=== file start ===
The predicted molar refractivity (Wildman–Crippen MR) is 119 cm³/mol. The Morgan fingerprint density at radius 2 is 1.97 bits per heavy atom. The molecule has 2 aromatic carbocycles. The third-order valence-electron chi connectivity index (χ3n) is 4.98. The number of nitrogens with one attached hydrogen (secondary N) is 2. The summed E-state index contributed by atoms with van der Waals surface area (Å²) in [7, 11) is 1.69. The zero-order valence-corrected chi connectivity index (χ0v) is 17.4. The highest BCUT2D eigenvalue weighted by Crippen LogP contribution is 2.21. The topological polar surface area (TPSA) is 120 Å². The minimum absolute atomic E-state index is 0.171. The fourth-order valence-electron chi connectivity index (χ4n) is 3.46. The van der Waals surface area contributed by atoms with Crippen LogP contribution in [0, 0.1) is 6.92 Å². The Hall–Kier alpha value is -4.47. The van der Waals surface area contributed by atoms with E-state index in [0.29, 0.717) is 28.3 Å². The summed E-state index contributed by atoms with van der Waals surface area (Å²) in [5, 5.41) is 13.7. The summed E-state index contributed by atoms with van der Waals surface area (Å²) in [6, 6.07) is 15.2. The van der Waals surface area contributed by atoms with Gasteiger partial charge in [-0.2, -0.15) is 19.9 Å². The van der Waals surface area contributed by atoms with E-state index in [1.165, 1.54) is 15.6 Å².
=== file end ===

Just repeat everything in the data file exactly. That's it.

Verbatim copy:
The predicted molar refractivity (Wildman–Crippen MR) is 119 cm³/mol. The Morgan fingerprint density at radius 2 is 1.97 bits per heavy atom. The molecule has 2 aromatic carbocycles. The third-order valence-electron chi connectivity index (χ3n) is 4.98. The number of nitrogens with one attached hydrogen (secondary N) is 2. The summed E-state index contributed by atoms with van der Waals surface area (Å²) in [7, 11) is 1.69. The zero-order valence-corrected chi connectivity index (χ0v) is 17.4. The highest BCUT2D eigenvalue weighted by Crippen LogP contribution is 2.21. The topological polar surface area (TPSA) is 120 Å². The minimum absolute atomic E-state index is 0.171. The fourth-order valence-electron chi connectivity index (χ4n) is 3.46. The van der Waals surface area contributed by atoms with Crippen LogP contribution in [0, 0.1) is 6.92 Å². The Hall–Kier alpha value is -4.47. The van der Waals surface area contributed by atoms with E-state index in [0.29, 0.717) is 28.3 Å². The summed E-state index contributed by atoms with van der Waals surface area (Å²) in [5, 5.41) is 13.7. The summed E-state index contributed by atoms with van der Waals surface area (Å²) in [6, 6.07) is 15.2. The van der Waals surface area contributed by atoms with Gasteiger partial charge in [-0.2, -0.15) is 19.9 Å². The van der Waals surface area contributed by atoms with E-state index in [1.165, 1.54) is 15.6 Å².